The following year, the squadron upgraded to Boeing WB-50 Superfortresses. It tested WB-50 aircraft flying long-duration missions over 24 hours in length and trained crews for other weather squadrons. The same year, it was renamed the 55th Weather Reconnaissance Squadron. The 55th provided weather data for transoceanic fighter deployments, photographic reconnaissance for testing experimental Corona reconnaissance satellite imagery, and surveillance for space flight recoveries. In 1957 it added its first jet aircraft, the Boeing WB-47 Stratojet, to its inventory. The squadron added the northwestern Atlantic Ocean to its area of responsibility in the late 1950s. It tracked Hurricanes Dot and Donna in 1959 and 1960. From July 1958 it operated detachments in Alaska, Hawaii and Washington. These detachments were equipped and manned from resources of the 57th and 58th Weather Reconnaissance Squadrons, which were inactivated to free up funds for the Air Force's intercontinental ballistic missile program.[5] It continued operations from these locations until it was inactivated in July 1961.[1][2]

Squadron WB-47E[e]

The squadron's inactivation was brief and it was again organized at McClellan AFB in January 1962, as Air Weather Service centralized its reconnaissance units under the 9th Weather Reconnaissance Group. It added Lockheed WC-130 aircraft to its previous mix of WB-50 and WB-47 aircraft The following year it added Martin RB-57F Canberra aircraft modified for high altitude operation and retired its WB-50s. The squadron's mission involved atmospheric sampling and radiation detection work in support of nuclear test monitoring. The Canberras were transferred in 1964 and the WC-130s in 1965, but the Boeing WC-135 Constant Phoenix flew weather reconnaissance and atmospheric sampling missions over the Pacific and Arctic until 1993. The WB-47s were retired in 1969. In 1986, the squadron monitored atmospheric radiation in Europe after Chernobyl nuclear accident in the Soviet Union. In 1988 and 1989, it tested special photographic equipment for Strategic Defense Initiative research. The squadron inactivated in 1993 with the end of the Cold War.[1][2]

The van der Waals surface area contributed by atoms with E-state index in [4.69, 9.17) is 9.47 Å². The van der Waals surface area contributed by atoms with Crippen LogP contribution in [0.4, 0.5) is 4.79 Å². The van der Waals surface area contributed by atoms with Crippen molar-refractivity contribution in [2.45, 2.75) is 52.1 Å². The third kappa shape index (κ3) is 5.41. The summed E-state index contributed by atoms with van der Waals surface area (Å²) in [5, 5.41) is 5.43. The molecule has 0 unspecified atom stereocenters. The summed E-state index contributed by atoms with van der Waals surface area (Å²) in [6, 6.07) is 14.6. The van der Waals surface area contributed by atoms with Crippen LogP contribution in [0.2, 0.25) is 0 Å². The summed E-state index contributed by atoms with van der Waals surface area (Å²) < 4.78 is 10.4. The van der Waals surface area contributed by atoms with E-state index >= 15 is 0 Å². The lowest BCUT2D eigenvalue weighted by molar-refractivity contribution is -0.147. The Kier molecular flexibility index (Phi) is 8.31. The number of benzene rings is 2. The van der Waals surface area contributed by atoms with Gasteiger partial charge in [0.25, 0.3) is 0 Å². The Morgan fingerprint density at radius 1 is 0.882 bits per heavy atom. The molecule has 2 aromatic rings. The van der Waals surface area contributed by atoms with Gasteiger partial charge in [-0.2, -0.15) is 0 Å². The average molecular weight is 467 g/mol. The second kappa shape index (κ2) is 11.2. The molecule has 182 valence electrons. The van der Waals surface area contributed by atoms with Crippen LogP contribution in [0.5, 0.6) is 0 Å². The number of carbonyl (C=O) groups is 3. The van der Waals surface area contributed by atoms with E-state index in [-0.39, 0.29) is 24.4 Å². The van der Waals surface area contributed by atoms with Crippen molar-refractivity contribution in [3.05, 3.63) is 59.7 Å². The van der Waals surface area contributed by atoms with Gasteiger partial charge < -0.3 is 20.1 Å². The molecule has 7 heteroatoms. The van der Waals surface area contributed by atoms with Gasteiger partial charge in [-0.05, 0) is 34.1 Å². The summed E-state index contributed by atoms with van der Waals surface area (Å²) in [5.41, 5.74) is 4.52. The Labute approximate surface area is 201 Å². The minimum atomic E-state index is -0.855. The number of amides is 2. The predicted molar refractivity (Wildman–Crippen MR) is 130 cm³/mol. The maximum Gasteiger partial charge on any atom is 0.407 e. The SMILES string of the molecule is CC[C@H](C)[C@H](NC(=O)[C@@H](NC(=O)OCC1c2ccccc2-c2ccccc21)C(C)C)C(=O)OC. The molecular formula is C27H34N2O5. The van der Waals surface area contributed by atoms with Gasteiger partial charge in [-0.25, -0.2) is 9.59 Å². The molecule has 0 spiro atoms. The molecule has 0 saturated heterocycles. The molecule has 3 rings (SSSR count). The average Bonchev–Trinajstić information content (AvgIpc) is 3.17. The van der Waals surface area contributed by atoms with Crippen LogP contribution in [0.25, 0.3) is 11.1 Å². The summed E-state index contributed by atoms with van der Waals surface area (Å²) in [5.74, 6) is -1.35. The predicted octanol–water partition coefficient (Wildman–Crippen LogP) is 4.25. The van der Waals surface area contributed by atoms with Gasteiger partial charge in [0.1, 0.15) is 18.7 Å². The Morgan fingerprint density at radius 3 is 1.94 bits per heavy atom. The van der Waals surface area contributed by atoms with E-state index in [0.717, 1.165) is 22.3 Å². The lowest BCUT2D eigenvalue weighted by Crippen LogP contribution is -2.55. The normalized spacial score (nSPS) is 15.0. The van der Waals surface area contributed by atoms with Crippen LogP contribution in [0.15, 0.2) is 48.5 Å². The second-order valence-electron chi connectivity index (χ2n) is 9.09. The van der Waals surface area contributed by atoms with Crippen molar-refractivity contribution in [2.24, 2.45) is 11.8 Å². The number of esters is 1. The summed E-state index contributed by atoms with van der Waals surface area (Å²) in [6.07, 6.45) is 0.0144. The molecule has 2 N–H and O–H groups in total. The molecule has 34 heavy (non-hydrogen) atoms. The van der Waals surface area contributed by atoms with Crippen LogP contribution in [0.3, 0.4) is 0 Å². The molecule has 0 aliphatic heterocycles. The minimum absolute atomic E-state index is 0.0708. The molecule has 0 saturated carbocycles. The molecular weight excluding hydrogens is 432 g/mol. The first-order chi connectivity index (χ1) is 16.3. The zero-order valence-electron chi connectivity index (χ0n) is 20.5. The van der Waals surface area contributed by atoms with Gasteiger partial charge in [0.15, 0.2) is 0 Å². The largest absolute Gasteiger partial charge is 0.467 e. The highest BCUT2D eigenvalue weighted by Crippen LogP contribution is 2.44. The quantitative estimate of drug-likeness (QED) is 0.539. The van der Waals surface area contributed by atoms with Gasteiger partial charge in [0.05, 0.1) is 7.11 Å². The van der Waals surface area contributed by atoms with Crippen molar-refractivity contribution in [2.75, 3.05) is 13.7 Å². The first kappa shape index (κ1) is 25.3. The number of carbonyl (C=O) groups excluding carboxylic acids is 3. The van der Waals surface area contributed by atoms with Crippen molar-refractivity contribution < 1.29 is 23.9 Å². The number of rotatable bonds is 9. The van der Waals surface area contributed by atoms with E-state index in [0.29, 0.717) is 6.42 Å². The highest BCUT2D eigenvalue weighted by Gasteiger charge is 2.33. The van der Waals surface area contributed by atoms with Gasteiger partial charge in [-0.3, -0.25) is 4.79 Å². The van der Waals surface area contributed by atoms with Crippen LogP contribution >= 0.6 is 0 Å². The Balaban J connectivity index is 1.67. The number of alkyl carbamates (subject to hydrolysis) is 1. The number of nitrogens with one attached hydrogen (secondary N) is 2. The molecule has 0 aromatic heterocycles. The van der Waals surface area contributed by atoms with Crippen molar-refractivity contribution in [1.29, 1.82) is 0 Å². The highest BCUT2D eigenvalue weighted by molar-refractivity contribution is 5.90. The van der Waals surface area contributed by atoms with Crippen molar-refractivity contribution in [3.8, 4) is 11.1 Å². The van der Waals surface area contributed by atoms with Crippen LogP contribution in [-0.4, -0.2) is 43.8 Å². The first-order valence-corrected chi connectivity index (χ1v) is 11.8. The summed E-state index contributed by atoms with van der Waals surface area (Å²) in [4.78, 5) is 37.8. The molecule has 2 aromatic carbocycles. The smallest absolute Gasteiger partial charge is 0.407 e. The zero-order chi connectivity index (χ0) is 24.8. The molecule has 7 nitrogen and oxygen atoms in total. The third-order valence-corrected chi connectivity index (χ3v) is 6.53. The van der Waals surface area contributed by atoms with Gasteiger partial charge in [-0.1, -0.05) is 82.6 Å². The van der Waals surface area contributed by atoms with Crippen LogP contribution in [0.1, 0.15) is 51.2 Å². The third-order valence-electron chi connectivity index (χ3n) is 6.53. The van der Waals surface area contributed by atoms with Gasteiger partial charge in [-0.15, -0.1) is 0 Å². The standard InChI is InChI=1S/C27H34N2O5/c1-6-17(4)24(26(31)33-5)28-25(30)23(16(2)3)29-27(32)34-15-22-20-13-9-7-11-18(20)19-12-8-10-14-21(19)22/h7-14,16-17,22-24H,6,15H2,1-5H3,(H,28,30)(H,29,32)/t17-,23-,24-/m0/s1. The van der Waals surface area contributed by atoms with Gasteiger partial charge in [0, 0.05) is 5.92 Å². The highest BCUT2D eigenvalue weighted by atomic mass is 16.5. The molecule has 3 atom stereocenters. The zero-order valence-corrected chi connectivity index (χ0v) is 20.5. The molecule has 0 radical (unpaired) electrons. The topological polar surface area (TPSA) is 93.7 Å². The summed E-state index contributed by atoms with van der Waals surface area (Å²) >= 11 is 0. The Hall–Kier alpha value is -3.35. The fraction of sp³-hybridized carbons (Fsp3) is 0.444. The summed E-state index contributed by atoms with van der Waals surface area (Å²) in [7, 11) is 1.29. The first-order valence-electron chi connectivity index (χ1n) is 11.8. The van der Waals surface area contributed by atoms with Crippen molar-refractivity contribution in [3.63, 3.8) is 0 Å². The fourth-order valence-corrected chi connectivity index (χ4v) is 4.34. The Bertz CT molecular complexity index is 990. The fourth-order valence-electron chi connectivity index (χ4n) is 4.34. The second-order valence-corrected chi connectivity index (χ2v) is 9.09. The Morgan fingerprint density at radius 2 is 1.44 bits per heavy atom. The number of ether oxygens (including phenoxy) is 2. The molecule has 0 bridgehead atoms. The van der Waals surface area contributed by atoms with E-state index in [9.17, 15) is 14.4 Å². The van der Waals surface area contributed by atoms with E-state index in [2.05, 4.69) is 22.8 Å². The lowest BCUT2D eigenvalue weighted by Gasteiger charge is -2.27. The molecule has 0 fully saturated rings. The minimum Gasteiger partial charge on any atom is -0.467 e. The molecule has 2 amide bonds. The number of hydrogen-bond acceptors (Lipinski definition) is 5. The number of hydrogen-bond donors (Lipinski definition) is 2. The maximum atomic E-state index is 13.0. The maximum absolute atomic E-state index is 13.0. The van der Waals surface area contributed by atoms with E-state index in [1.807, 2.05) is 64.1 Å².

Space weather unit

The squadron was redesignated the 55th Space Weather Squadron and activated under Space Command in March 1997, absorbing the resources of the 50th Weather Squadron and acting as the Air Force's space forecast center. The squadron was inactivated in July 2002.


  • Constituted as the 655th Bombardment Squadron, Heavy on 11 August 1944
Activated on 21 August 1944
Redesignated 55th Reconnaissance Squadron, Long Range, Weather on 16 June 1945
Redesignated 55th Reconnaissance Squadron, Very Long Range, Weather on 27 November 1945
Inactivated on 15 October 1947
  • Redesignated 55th Strategic Reconnaissance Squadron, Medium, Weather on 22 January 1951
Activated on 21 February 1951
Redesignated 55th Weather Reconnaissance Squadron on 15 February 1954
Discontinued, and inactivated on 8 July 1961
  • Activated on 12 October 1961 (not organized)
Organized on 8 January 1962
Inactivated on 1 October 1993
  • Redesignated 55th Space Weather Squadron on 1 March 1997
Activated on 17 March 1997
Inactivated 16 July 2002[1]



  • Will Rogers Field, Oklahoma, 21 August 1944 – 5 March 1945
  • Depot Field (later Harmon Field), Guam, Mariana Islands, 11 April 1945 – 28 February 1946
  • Buckley Field, Colorado, 20 March 1946
  • Langley Field, Virginia, 9 May 1946
  • Morrison Field, Florida, c. 16 July 1946
  • Fairfield-Suisun Army Air Field, California, 1 June–15 October 1947
  • McClellan Air Force Base, California, 21 February 1951 – 8 July 1961
Detachment 1, Ladd Air Force Base, Alaska, 1 July 1958 – 8 July 1961
Detachment 2, Hickam Air Force Base, Hawaii, 1 July 1958 – 8 July 1961
Detachment 3, McChord Air Force Base, Washington, 1 July 1958 – 8 July 1961
  • McClellan Air Force Base, California, 8 January 1962 – 1 October 1993
  • Falcon Air Force Base (later Schriever Air Force Base), Colorado, 17 March 1997 – 16 July 2002[1]


  • Douglas A-20 Havoc, 1944
  • Consolidated B-24 Liberator, 1944–1945
  • Boeing B-29 Superfortress, 1946–1947
  • Douglas C-47 Skytrain